Can you use “which” to signify an afterthought?

I’m reading a certain novel right now. It’s good, but it uses the word “which” in a way that really bugs me. This spelling and grammar pet peeve has been a fairly recent, but intense, one of mine for the past couple of years.

Dear editor of said novel: The word “which” is not a synonym for “and,” “anyway” or even a period. Here is an example from the book:

“And if you tell him you saw me smoking, I will banish you to the lowest circle of hell. Which I’ve never been there, but . . .”

Now I’m not going to get all academic on you here (I couldn’t even if I wanted to, anyway), but “which” is a pronoun. That means it refers directly to something that’s been mentioned in a conversation, or refers to the people having the conversation.

The character in the example I used should say either, ” . . . the lowest circle of hell, which I’ve never been to, but . . .” or drop it altogether. If he says which in the way I just suggested, he’s referring directly to the lowest circle of hell. In the way that appears the book, he’s using it to refer to, “I’ve never been there,” which makes no sense at all. He means to use which to indicate an afterthought, in which case an, “Of course,” at the beginning of the thought would suffice. Actually, in this example, dropping it altogether would make the most sense.

I know the example I used is from a character speaking, but that doesn’t stop it from hitting my brain all wrong. Using which to signify an afterthought or make a new point isn’t a regionalism as far as I know, so it doesn’t get a pass from me. No sir!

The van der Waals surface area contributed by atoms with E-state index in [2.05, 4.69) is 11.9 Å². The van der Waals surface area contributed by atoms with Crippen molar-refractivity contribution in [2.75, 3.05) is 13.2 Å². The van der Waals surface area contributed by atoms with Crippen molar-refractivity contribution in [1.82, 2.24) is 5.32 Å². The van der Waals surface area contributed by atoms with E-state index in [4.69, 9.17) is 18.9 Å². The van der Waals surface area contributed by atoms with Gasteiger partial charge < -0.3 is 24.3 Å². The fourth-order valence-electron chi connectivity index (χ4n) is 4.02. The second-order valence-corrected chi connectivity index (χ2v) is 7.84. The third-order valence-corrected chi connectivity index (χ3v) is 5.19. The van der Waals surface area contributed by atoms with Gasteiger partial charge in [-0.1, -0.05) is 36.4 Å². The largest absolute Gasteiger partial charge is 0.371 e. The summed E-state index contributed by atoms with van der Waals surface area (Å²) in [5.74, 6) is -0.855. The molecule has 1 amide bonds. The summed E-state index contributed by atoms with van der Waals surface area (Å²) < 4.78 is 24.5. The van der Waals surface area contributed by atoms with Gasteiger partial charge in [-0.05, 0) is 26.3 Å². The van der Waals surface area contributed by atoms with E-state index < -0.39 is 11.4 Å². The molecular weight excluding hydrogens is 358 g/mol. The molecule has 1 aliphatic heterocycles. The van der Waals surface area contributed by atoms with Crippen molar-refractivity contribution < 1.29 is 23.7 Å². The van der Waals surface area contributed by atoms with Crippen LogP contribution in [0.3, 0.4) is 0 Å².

I hope the above made sense. The thing with me is I usually feel it when a word is used wrong or a sentence is composed badly, but I can’t often put it into words. A loud clanging bell goes off somewhere in my torso. I think it’s my mutant superpower.

Posted in Spelling & Grammar, Language.

How to use “begs the question”

This one isn’t actually a pet peeve of mine, but my husband’s. However, I think it’s an interesting one so I’m sharing it today.

Before I met my husband, I thought, like many others, that “begging the question” was the same as “raising the question” – like, “It’s Donut Friday, which begs the question – why am I not eating a donut right now?” It turned out, that’s totally incorrect.

“Begging the question” is actually a logical fallacy. Sounds complicated, but basically, begging the question is a statement that assumes its conclusion is proven correct without any evidence. Like this:

“If donuts weren’t delicious, then everyone wouldn’t eat them.”

In this sentence, the assumption is being made that its conclusion – everyone eats donuts – is true, without any proof of that. Just stating something doesn’t make it true. It’s also using that assumption as evidence that donuts are delicious. For these reasons, this sentence is begging the question.

Posted in Spelling & Grammar.